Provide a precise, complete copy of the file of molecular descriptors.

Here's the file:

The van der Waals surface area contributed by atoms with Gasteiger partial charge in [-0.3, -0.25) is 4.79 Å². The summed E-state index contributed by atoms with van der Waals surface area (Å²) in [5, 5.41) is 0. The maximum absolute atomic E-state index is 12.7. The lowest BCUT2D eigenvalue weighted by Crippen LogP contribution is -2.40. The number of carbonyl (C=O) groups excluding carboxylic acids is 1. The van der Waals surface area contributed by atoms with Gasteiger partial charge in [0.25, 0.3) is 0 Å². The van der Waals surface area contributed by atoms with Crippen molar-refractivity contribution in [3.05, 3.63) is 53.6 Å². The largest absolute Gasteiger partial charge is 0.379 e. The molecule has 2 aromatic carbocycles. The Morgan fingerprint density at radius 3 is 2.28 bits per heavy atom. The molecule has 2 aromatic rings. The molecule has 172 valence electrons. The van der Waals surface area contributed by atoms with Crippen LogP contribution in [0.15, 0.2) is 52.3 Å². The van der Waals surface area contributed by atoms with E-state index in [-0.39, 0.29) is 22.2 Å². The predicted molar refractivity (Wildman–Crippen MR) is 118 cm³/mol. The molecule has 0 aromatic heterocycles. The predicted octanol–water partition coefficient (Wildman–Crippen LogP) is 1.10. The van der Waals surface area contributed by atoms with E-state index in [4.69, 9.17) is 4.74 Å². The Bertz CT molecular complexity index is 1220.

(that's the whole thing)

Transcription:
The van der Waals surface area contributed by atoms with Gasteiger partial charge in [-0.3, -0.25) is 4.79 Å². The summed E-state index contributed by atoms with van der Waals surface area (Å²) in [5, 5.41) is 0. The maximum absolute atomic E-state index is 12.7. The lowest BCUT2D eigenvalue weighted by Crippen LogP contribution is -2.40. The number of carbonyl (C=O) groups excluding carboxylic acids is 1. The van der Waals surface area contributed by atoms with Gasteiger partial charge in [0.25, 0.3) is 0 Å². The van der Waals surface area contributed by atoms with Crippen molar-refractivity contribution in [3.05, 3.63) is 53.6 Å². The largest absolute Gasteiger partial charge is 0.379 e. The molecule has 2 aromatic carbocycles. The Morgan fingerprint density at radius 3 is 2.28 bits per heavy atom. The molecule has 2 aromatic rings. The molecule has 172 valence electrons. The van der Waals surface area contributed by atoms with Crippen LogP contribution in [0.15, 0.2) is 52.3 Å². The van der Waals surface area contributed by atoms with E-state index in [-0.39, 0.29) is 22.2 Å². The predicted molar refractivity (Wildman–Crippen MR) is 118 cm³/mol. The molecule has 0 aromatic heterocycles. The predicted octanol–water partition coefficient (Wildman–Crippen LogP) is 1.10. The van der Waals surface area contributed by atoms with E-state index in [4.69, 9.17) is 4.74 Å². The Bertz CT molecular complexity index is 1220.